Prior to joining the federal Drug Enforcement Agency, Enrique Camarena told his mother (after her attempts to talk him out of taking the job): “I’m only one person … but I want to make a difference.”
In 1985, after Camarena’s death following his kidnapping, the National Family Partnership organized the first Nationwide Red Ribbon Campaign to raise awareness of the killing and destruction caused by illegal drugs.
People across the country began wearing red satin badges in Camarena’s honor. Others formed coalitions to educate and encourage participation in drug prevention activities. The Red Ribbon Campaign is now the nation’s oldest and largest drug prevention program, reaching millions of young people each year during Red Ribbon Week, Oct. 23-31.
Although years have passed since Camarena’s death, prevention activities, like Red Ribbon Week, are equally important today as illicit drug use in the United States continues to affect our communities.
According to 2013 data from the National Institute on Drug Abuse, an estimated 24.6 million Americans aged 12 or older — 9.4 percent of the population — had used an illicit drug in the past month. This number is up from 8.3 percent in 2002. The increase mostly reflects a recent rise in use of marijuana.
To bring this closer to home, the 2014 Washington State Healthy Youth Survey — which students take anonymously in grades six, eight, 10 and 12 — shows the number of Thurston County students using marijuana has held relatively steady for the past two years, but more than a third of those youth who use marijuana are now doing so more than 10 times a month.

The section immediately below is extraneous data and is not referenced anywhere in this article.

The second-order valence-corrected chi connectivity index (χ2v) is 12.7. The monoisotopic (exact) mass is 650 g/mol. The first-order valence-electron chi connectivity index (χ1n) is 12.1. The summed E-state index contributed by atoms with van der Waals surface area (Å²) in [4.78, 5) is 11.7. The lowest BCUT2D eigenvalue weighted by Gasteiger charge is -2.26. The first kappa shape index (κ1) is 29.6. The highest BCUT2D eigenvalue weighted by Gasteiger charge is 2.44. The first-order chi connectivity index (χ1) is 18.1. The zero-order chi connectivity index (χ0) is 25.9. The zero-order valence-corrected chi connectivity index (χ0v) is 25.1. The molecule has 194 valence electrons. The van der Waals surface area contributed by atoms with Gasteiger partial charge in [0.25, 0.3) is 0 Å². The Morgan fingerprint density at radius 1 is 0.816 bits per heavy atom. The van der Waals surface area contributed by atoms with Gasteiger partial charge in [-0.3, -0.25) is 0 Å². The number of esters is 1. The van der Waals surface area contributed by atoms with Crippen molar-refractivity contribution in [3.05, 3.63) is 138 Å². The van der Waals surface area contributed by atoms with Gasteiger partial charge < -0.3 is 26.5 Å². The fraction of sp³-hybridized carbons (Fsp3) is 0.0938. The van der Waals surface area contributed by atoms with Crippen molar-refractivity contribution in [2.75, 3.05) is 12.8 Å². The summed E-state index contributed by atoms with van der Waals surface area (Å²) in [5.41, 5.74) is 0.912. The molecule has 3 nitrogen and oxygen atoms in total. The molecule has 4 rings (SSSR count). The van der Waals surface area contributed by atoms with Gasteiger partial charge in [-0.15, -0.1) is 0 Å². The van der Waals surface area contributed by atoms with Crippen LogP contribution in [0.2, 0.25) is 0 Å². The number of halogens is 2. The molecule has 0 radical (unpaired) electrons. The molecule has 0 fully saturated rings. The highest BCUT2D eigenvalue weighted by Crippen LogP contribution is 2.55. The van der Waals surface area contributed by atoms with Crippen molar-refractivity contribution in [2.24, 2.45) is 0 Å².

This, coupled with the fact that fewer youth consider marijuana use to be risky, is concerning, since research shows that when the perceived risk from using substances goes down, substance use typically goes up.
With coalitions gaining momentum in the Red Ribbon Campaign, a similar effort has developed locally.
In 2011, the Division of Behavioral Health and Recovery began a new statewide prevention system, the Community Prevention and Wellness Initiative, establishing substance abuse prevention coalitions targeting the highest need communities in each county. Out of this effort, Rainier Community Cares and Tenino/Bucoda Healthy Action Team were formed by citizens, supported by the nonprofit TOGETHER.
The great thing about prevention efforts is that anyone, at any time, can get involved. Whether it is joining the coalitions or another prevention program, all contribute to the greater good of our communities.
Other prevention programs happening in our area:
▪ Mentoring (Big Brothers Big Sisters of Southwest Washington)
▪ Parenting Classes (Family Education and Support Services)
▪ Nurse Family Partnership (Thurston County Public Health & Social Services Department)
▪ Parents as Teachers (Community Youth Services)
▪ Project ALERT and Project SUCCESS (Educational Service District 113)
▪ Strengthening Families, Say it Straight, Media Detective, and SPORT (TOGETHER)
▪ Party Intervention Patrol (Thurston County Target Zero)
Additionally, the Thurston Thrives Child and Youth Resilience action team, led by County Commissioner Sandra Romero and Liz Davis, chief executive officer of Northwest Venture Philanthropy, have identified the goals of reducing problem behaviors (like physical and emotional abuse, domestic violence, and substance abuse) and promoting individual and family resilience as ways to reduce the number of adverse childhood experiences and improve the overall health of our community and its residents.
In recognition of National Red Ribbon Week, think about what you can do to make a difference in your community.
For more information, contact Amy Martin at firstname.lastname@example.org.
Dr. Rachel C. Wood is the health officer for Thurston and Lewis counties. Reach her at 360-867-2501, email@example.com, co.thurston.wa.us/health, @ThurstonHealth on Twitter, or facebook.com/ThurstonHealth.